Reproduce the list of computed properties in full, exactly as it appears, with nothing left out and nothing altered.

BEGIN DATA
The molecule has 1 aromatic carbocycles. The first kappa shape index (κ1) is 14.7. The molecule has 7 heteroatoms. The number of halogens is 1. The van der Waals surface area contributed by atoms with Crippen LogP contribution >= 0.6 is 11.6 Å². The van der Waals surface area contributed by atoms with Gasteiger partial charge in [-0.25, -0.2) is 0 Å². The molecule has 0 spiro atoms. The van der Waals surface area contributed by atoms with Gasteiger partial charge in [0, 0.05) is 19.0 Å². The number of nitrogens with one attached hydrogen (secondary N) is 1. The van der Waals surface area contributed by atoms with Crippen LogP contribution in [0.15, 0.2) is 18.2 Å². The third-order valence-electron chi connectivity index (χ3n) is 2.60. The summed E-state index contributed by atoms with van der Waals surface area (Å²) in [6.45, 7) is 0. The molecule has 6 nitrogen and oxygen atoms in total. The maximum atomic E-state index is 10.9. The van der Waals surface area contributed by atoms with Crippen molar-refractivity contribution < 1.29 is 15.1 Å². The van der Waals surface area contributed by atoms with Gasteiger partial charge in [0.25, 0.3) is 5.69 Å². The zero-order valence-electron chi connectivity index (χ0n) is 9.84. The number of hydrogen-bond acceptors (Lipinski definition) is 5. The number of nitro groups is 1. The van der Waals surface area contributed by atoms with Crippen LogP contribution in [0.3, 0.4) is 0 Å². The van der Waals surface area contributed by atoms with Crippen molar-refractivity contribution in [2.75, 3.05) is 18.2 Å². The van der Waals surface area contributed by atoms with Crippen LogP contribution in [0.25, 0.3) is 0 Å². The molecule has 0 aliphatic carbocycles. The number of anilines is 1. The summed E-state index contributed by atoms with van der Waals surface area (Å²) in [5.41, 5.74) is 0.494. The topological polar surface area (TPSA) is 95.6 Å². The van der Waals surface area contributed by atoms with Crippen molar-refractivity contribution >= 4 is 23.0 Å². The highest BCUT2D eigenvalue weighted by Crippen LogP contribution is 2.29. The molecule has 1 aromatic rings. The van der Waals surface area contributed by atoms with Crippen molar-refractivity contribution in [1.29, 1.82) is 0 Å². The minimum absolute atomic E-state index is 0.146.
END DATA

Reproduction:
The molecule has 1 aromatic carbocycles. The first kappa shape index (κ1) is 14.7. The molecule has 7 heteroatoms. The number of halogens is 1. The van der Waals surface area contributed by atoms with Crippen LogP contribution >= 0.6 is 11.6 Å². The van der Waals surface area contributed by atoms with Gasteiger partial charge in [-0.25, -0.2) is 0 Å². The molecule has 0 spiro atoms. The van der Waals surface area contributed by atoms with Gasteiger partial charge in [0, 0.05) is 19.0 Å². The number of nitrogens with one attached hydrogen (secondary N) is 1. The van der Waals surface area contributed by atoms with Crippen LogP contribution in [0.15, 0.2) is 18.2 Å². The third-order valence-electron chi connectivity index (χ3n) is 2.60. The summed E-state index contributed by atoms with van der Waals surface area (Å²) in [6.45, 7) is 0. The molecule has 6 nitrogen and oxygen atoms in total. The maximum atomic E-state index is 10.9. The van der Waals surface area contributed by atoms with Crippen molar-refractivity contribution < 1.29 is 15.1 Å². The van der Waals surface area contributed by atoms with Gasteiger partial charge in [0.25, 0.3) is 5.69 Å². The zero-order valence-electron chi connectivity index (χ0n) is 9.84. The number of hydrogen-bond acceptors (Lipinski definition) is 5. The number of nitro groups is 1. The van der Waals surface area contributed by atoms with Crippen LogP contribution in [0.3, 0.4) is 0 Å². The van der Waals surface area contributed by atoms with Crippen molar-refractivity contribution in [2.75, 3.05) is 18.2 Å². The van der Waals surface area contributed by atoms with Crippen LogP contribution in [0.25, 0.3) is 0 Å². The molecule has 0 aliphatic carbocycles. The number of anilines is 1. The summed E-state index contributed by atoms with van der Waals surface area (Å²) in [5.41, 5.74) is 0.494. The topological polar surface area (TPSA) is 95.6 Å². The van der Waals surface area contributed by atoms with Crippen molar-refractivity contribution >= 4 is 23.0 Å². The highest BCUT2D eigenvalue weighted by Crippen LogP contribution is 2.29. The molecule has 1 aromatic rings. The van der Waals surface area contributed by atoms with Crippen molar-refractivity contribution in [1.29, 1.82) is 0 Å². The minimum absolute atomic E-state index is 0.146.